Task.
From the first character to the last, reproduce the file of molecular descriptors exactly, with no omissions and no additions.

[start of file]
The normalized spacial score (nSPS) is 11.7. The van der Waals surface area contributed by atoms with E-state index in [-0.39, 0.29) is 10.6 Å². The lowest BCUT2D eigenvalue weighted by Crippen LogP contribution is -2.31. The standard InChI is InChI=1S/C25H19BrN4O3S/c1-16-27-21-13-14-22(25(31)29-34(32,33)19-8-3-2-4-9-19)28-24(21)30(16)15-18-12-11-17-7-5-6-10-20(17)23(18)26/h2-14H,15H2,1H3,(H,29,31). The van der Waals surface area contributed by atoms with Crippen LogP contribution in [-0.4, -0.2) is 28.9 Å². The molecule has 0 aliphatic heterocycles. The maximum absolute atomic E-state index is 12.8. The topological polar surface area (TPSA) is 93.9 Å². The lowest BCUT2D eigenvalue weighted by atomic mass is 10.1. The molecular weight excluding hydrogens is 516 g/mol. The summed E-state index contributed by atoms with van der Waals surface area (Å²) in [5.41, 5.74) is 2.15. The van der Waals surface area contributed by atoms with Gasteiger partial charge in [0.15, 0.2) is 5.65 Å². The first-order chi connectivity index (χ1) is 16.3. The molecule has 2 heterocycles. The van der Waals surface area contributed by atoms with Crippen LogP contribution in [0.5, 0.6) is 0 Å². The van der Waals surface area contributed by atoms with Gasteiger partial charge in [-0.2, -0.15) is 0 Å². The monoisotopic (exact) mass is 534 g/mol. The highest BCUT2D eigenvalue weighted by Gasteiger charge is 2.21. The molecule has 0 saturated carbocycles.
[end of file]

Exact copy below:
The normalized spacial score (nSPS) is 11.7. The van der Waals surface area contributed by atoms with E-state index in [-0.39, 0.29) is 10.6 Å². The lowest BCUT2D eigenvalue weighted by Crippen LogP contribution is -2.31. The standard InChI is InChI=1S/C25H19BrN4O3S/c1-16-27-21-13-14-22(25(31)29-34(32,33)19-8-3-2-4-9-19)28-24(21)30(16)15-18-12-11-17-7-5-6-10-20(17)23(18)26/h2-14H,15H2,1H3,(H,29,31). The van der Waals surface area contributed by atoms with Crippen LogP contribution in [-0.4, -0.2) is 28.9 Å². The molecule has 0 aliphatic heterocycles. The maximum absolute atomic E-state index is 12.8. The topological polar surface area (TPSA) is 93.9 Å². The lowest BCUT2D eigenvalue weighted by atomic mass is 10.1. The molecular weight excluding hydrogens is 516 g/mol. The summed E-state index contributed by atoms with van der Waals surface area (Å²) in [5.41, 5.74) is 2.15. The van der Waals surface area contributed by atoms with Gasteiger partial charge in [0.15, 0.2) is 5.65 Å². The first-order chi connectivity index (χ1) is 16.3. The molecule has 2 heterocycles. The van der Waals surface area contributed by atoms with Crippen LogP contribution in [0.5, 0.6) is 0 Å². The van der Waals surface area contributed by atoms with Gasteiger partial charge in [-0.2, -0.15) is 0 Å². The monoisotopic (exact) mass is 534 g/mol. The highest BCUT2D eigenvalue weighted by Gasteiger charge is 2.21. The molecule has 0 saturated carbocycles.